Cannabis waste with ‘harmful spores’ dumped in village

Dozens of bin bags filled with cannabis plants were dumped in a small British village – and could be dangerous.

The pile of around 50 bags filled with “remnants” of the plants were fly-tipped in Henstead, near Lowestoft in Suffolk, and East Suffolk Council warns they could pose a health risk to the public.

A spokeswoman for East Suffolk Council said: “The waste contained remnants from cannabis plants and, as a result, may contain spores which can be harmful to health.

“As with all fly-tipping incidents, we will be undertaking a full investigation to try to find those responsible.

“The waste will be removed in due course, using specialist equipment and, in the meantime, we would ask members of the public not to interfere with the waste.”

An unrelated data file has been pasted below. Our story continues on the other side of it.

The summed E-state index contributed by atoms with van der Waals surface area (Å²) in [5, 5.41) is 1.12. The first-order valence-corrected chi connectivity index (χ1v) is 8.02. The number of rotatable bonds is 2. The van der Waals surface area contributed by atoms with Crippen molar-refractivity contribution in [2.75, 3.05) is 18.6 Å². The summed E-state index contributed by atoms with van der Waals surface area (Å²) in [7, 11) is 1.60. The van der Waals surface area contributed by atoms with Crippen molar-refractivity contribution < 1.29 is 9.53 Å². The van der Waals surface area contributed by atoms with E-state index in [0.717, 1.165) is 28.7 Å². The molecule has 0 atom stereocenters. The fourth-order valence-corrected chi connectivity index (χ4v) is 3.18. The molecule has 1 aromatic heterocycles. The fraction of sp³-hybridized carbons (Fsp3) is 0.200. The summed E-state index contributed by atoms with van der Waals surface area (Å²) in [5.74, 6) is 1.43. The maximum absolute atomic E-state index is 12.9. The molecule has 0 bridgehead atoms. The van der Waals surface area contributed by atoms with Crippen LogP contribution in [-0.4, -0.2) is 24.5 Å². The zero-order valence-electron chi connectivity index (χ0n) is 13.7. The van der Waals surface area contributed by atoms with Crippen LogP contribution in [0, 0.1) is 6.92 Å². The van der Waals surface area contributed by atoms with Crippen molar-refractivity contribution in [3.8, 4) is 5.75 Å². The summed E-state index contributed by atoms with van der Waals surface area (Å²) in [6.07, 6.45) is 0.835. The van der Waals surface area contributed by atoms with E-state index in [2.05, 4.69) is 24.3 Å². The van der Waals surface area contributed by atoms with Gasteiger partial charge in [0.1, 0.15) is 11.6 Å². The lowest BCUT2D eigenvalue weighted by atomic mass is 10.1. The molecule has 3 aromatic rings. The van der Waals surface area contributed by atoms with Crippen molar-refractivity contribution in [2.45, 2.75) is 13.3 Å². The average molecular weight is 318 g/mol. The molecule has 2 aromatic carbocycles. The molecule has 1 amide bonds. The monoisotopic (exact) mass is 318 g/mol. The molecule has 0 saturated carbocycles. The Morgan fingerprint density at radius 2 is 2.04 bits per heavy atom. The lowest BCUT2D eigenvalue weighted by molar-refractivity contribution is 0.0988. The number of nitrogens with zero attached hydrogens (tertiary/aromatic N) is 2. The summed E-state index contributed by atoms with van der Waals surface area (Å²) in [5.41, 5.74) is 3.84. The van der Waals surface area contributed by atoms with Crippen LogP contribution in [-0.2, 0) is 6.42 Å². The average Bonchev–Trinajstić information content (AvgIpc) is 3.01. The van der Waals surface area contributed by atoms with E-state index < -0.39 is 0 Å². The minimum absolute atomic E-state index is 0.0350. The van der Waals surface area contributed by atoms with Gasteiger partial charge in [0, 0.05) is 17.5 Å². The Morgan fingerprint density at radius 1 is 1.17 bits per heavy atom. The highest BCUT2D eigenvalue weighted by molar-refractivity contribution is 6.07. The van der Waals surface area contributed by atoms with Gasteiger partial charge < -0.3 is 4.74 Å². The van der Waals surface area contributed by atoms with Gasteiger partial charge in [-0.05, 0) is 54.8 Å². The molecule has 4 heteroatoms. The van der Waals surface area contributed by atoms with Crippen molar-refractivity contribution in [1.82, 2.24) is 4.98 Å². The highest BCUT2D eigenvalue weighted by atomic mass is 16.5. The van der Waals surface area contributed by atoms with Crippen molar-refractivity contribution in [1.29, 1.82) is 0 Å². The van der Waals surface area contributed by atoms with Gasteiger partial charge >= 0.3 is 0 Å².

Spore danger

The plants are believed to host aspergillus spores, a type of mould which, if inhaled, can cause chest infections or allergic reactions.

People with lung conditions like asthma or cystic fibrosis are more at risk from the spores.

Suffolk Police is working with the council to investigate the fly-tipping.

Fly-tipping of controlled waste is “a serious criminal offence” which carries a fine of up to £50,000 or even prison time.

In the UK, cannabis is a Class B drug under the Misuse of Drugs Act 1971, which means it’s illegal to have for yourself, give away or sell.

Possession is punishable by up to five years in prison, an unlimited fine or both, while supplying and producing it can land offenders inside for up to 14 years and/or an unlimited fine.